With a circulation in the tens of thousands, and featuring foundational essays ranging across the disciplines—from political theory, philosophy, and economics to strategic studies, cultural criticism, and belles lettres—the Intercollegiate Review has been since 1965 one of the central organs of American conservative intellectual life. Many of the most serious thinkers on the right have appeared in the IR, and some of the most important theoretical debates in American conservatism have played out in its pages. At once sophisticated, penetrating, profound, and humane, the IR has consistently reflected the American conservative mind at its most thoughtful. From the Cold War and the Woodstock generation to the war on terror and the revolution in biotechnology, this collection of the IR's best essays from its first four decades constitutes a chronicle of contemporary American history as seen from the right. Arguing Conservatism includes essays by dozens of eminent thinkers, including Robert Bork, Cleanth Brooks, Robert Conquest, Ludwig von Mises, Robert Nisbet, Roger Scruton, Leo Strauss, Eric Voegelin, and Robert Penn Warren.
What They're Saying...
"ISI has released another gem of a book. Its flagship publication The Intercollegiate Review has been appearing for 40 years and more, and now finally has a compilation of its rich content equal to its stature. Hardly a conservative luminary has failed to appear in this journal, and in this volume the editor gives us an excellent sample, evidencing the breadth and depth of subjects assayed. Highly recommended."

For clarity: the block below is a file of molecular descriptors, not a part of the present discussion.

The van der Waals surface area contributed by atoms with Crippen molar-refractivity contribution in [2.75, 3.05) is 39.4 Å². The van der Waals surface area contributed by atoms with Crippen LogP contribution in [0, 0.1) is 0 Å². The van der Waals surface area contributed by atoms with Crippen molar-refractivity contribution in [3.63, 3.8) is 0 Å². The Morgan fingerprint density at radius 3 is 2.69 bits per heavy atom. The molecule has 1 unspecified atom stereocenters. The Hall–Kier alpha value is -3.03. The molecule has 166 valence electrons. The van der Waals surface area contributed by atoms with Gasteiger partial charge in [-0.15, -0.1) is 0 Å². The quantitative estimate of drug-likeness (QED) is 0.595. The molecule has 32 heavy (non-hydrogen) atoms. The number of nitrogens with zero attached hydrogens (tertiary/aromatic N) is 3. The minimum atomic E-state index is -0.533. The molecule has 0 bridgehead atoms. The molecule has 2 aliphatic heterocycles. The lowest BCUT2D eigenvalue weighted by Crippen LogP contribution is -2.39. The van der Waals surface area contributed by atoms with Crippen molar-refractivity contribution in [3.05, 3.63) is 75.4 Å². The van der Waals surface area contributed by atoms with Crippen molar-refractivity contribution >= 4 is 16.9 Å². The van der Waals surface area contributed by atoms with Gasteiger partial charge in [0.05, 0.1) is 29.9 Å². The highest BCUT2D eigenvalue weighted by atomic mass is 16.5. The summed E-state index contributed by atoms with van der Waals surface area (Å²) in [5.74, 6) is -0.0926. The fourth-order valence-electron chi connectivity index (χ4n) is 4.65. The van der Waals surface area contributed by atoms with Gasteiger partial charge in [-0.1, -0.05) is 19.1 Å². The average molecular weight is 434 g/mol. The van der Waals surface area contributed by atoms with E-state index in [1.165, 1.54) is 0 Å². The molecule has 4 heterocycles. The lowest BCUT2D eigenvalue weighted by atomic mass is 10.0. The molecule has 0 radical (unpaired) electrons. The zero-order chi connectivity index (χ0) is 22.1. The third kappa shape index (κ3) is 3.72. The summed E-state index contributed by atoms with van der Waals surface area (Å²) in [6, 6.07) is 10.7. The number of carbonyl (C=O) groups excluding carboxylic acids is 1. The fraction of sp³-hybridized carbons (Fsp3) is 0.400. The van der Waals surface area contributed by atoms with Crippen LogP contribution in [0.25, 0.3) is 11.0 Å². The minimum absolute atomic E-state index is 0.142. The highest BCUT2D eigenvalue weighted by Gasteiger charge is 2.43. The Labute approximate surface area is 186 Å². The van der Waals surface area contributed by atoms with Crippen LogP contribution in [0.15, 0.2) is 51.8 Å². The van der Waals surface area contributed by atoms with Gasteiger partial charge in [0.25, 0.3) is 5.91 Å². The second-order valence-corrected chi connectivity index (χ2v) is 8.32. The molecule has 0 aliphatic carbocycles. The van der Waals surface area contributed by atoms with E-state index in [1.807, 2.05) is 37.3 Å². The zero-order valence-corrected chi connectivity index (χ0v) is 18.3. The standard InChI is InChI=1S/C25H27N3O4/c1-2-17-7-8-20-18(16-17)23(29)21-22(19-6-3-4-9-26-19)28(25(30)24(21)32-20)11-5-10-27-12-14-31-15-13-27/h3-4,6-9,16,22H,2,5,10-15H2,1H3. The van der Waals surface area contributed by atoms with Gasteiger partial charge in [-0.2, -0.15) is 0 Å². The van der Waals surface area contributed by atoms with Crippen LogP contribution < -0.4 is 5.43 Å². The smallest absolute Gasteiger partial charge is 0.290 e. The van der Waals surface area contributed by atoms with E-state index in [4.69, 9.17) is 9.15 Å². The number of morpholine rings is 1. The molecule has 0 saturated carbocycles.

— Paul Cella What's Wrong With the World
"It's full of excellent pieces on various aspects of intellectual conservatism, all from a more or less traditionalist standpoint."
— Rod Dreher
"In his introduction to Arguing Conservatism, Mark C. Henrie explains that the purpose of the Review is to determine 'what could be conserved and how' in modern times. The underlying premise of each excellent essay is that modernity &%8212; with its glorification of technology and its deification of man &58212; has not only fashioned false idols but has also exiled traditional sources of meaning and truth. . . . This anthology's strength lies in its role as a liaison between the airy, sometimes impractical world of philosophy and the very real world of political life. Each essayist demonstrates that political ills have underlying metaphysical and theological causes. . . . Henrie's question &%8212; "What could be conserved and how?" &%8212; is answered, at least in part: conserve transcendent man. The 'how' business is trickier. Warren, in his essay, provides a modest proposal. He writes, 'I am not saying that if we read a few good books we can save the country. But I am saying that they might help wake us to the fullness of our own nature, for good and evil.' Arguing Conservatism may well be one of those books that help to wake us up."
— Emily Esfahani-Smith The New Criterion
"An ideal political companion for the intellectual conservative in academia. 'Arguing Conservatism' is an academic conservative's best friend, highly recommended."
— James A. Cox Editor-in-Chief The Midwest Review of Books